Abstract

http://ssrn.com/abstract=2271442
 


 



Reconciling Personal Information in the United States and European Union


Paul M. Schwartz


University of California, Berkeley - School of Law

Daniel J. Solove


George Washington University Law School

September 6, 2013

102 California Law Review 877 (2014)
UC Berkeley Public Law Research Paper No. 2271442
GWU Legal Studies Research Paper No. 2013-77
GWU Law School Public Law Research Paper No. 2013-77

Abstract:     
U.S. and EU privacy law diverge greatly. At the foundational level, they differ in their underlying philosophy: In the United States, privacy law focuses on redressing consumer harm and balancing privacy with efficient commercial transactions. In the European Union, privacy is hailed as a fundamental right that can trump other interests. Even at the threshold level -- determining what information is covered by the regulation -- the United States and European Union differ significantly. The existence of personal information -- commonly referred to as “personally identifiable information” (PII) -- triggers the application of privacy law. The U.S. and the European Union define this essential term of privacy law quite differently. The U.S. approach involves multiple and inconsistent definitions of PII that are often particularly narrow. The EU approach defines PII to encompass all information identifiable to a person, a definition that can be quite broad and vague. This divergence is so basic that it threatens the stability of existing policy mechanisms for permitting international data flows.

In this Essay, we propose a way to bridge these differences regarding PII. We contend that a tiered approach to the concept of PII (which we call “PII 2.0”) represents a superior way of defining PII compared to the current approaches in the United States and European Union. We also argue that PII 2.0 is consistent with the different underlying philosophies of the U.S. and EU privacy law regimes. Under PII 2.0, all of the Fair Information Practices (FIPs) should apply when data refers to an identified person or when there is a significant risk of the data being identified. Only some of the FIPs should apply when data is merely identifiable, and no FIPs should apply when there is a minimal risk that the data is identifiable. We demonstrate how PII 2.0 furthers the goals of both U.S. and EU privacy law and how PII 2.0 is consistent with their different underlying philosophies. PII 2.0 thus advances the process of bridging the current gap between U.S. and EU privacy law.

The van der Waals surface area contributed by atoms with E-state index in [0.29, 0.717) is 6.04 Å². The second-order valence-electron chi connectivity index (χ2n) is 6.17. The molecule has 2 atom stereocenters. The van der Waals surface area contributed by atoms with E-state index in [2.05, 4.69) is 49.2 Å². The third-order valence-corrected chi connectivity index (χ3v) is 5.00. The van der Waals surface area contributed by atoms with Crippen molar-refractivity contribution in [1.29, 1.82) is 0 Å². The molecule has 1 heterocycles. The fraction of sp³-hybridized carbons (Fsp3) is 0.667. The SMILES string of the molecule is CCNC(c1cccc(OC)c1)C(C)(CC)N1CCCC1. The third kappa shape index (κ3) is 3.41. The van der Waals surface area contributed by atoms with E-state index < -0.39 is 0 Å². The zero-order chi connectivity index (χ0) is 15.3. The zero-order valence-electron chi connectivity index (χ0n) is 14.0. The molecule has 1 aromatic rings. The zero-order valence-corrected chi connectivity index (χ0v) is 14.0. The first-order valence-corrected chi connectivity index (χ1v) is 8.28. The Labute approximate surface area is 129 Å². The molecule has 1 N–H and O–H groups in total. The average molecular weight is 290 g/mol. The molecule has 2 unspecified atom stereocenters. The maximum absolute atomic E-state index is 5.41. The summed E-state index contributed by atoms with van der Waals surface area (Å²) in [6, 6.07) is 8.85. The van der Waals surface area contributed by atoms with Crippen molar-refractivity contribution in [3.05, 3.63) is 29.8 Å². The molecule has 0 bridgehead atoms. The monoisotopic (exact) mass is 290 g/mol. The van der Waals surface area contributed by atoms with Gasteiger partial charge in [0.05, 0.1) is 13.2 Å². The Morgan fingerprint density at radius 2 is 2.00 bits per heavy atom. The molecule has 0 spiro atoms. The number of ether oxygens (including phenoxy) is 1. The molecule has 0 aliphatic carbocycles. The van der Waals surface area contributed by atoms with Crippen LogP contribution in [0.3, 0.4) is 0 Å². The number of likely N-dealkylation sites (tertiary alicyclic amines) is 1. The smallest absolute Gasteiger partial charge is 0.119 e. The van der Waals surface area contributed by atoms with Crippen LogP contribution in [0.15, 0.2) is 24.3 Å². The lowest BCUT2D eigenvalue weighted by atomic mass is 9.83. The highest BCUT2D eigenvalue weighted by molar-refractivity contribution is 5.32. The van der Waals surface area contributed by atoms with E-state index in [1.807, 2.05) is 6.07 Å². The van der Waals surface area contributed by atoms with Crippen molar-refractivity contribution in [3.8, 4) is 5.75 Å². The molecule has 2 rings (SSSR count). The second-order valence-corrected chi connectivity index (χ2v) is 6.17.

Number of Pages in PDF File: 40

Keywords: privacy, PII, personal data, personally identifiable information, EU Data Protection Directive, Fair Information Practices, comparative law, European privacy

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Date posted: May 29, 2013 ; Last revised: August 4, 2014

Suggested Citation

Schwartz, Paul M. and Solove, Daniel J., Reconciling Personal Information in the United States and European Union (September 6, 2013). 102 California Law Review 877 (2014); UC Berkeley Public Law Research Paper No. 2271442; GWU Legal Studies Research Paper No. 2013-77; GWU Law School Public Law Research Paper No. 2013-77. Available at SSRN: http://ssrn.com/abstract=2271442 or http://dx.doi.org/10.2139/ssrn.2271442

Contact Information

Paul M. Schwartz
University of California, Berkeley - School of Law ( email )
Boalt Hall #7200
Berkeley, CA 94720-7200
United States
Daniel J. Solove (Contact Author)
George Washington University Law School ( email )
2000 H Street, N.W.
Washington, DC 20052
United States
202-994-9514 (Phone)
HOME PAGE: http://www.law.gwu.edu/facweb/dsolove/
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